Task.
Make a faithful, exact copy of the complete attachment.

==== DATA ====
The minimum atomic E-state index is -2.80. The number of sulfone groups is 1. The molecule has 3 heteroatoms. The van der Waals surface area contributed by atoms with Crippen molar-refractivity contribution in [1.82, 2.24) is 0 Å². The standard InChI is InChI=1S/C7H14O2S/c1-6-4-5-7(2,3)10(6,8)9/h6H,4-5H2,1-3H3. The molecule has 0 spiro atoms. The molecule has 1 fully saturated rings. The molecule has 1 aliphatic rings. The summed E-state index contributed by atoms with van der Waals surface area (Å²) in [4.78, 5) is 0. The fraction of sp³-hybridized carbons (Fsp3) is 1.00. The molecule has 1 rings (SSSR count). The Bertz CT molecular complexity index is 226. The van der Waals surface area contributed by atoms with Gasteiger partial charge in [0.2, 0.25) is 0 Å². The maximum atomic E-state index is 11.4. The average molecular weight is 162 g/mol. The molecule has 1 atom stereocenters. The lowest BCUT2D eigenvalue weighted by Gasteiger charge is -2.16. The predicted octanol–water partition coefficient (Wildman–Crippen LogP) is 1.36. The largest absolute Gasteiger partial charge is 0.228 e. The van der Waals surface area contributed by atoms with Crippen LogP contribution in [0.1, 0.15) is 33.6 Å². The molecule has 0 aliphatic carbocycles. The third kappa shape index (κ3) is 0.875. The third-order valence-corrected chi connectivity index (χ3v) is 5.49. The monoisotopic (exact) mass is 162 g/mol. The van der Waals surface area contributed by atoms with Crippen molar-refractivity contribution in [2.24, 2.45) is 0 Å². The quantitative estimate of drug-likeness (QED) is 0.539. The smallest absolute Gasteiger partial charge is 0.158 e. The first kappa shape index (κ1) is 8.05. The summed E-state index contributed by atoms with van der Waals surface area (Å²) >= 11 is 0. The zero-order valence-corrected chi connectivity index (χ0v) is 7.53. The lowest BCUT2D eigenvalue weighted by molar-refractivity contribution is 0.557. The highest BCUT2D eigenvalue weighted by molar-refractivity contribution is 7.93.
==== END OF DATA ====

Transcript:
The minimum atomic E-state index is -2.80. The number of sulfone groups is 1. The molecule has 3 heteroatoms. The van der Waals surface area contributed by atoms with Crippen molar-refractivity contribution in [1.82, 2.24) is 0 Å². The standard InChI is InChI=1S/C7H14O2S/c1-6-4-5-7(2,3)10(6,8)9/h6H,4-5H2,1-3H3. The molecule has 0 spiro atoms. The molecule has 1 fully saturated rings. The molecule has 1 aliphatic rings. The summed E-state index contributed by atoms with van der Waals surface area (Å²) in [4.78, 5) is 0. The fraction of sp³-hybridized carbons (Fsp3) is 1.00. The molecule has 1 rings (SSSR count). The Bertz CT molecular complexity index is 226. The van der Waals surface area contributed by atoms with Gasteiger partial charge in [0.2, 0.25) is 0 Å². The maximum atomic E-state index is 11.4. The average molecular weight is 162 g/mol. The molecule has 1 atom stereocenters. The lowest BCUT2D eigenvalue weighted by Gasteiger charge is -2.16. The predicted octanol–water partition coefficient (Wildman–Crippen LogP) is 1.36. The largest absolute Gasteiger partial charge is 0.228 e. The van der Waals surface area contributed by atoms with Crippen LogP contribution in [0.1, 0.15) is 33.6 Å². The molecule has 0 aliphatic carbocycles. The third kappa shape index (κ3) is 0.875. The third-order valence-corrected chi connectivity index (χ3v) is 5.49. The monoisotopic (exact) mass is 162 g/mol. The van der Waals surface area contributed by atoms with Crippen molar-refractivity contribution in [2.24, 2.45) is 0 Å². The quantitative estimate of drug-likeness (QED) is 0.539. The smallest absolute Gasteiger partial charge is 0.158 e. The first kappa shape index (κ1) is 8.05. The summed E-state index contributed by atoms with van der Waals surface area (Å²) >= 11 is 0. The zero-order valence-corrected chi connectivity index (χ0v) is 7.53. The lowest BCUT2D eigenvalue weighted by molar-refractivity contribution is 0.557. The highest BCUT2D eigenvalue weighted by molar-refractivity contribution is 7.93.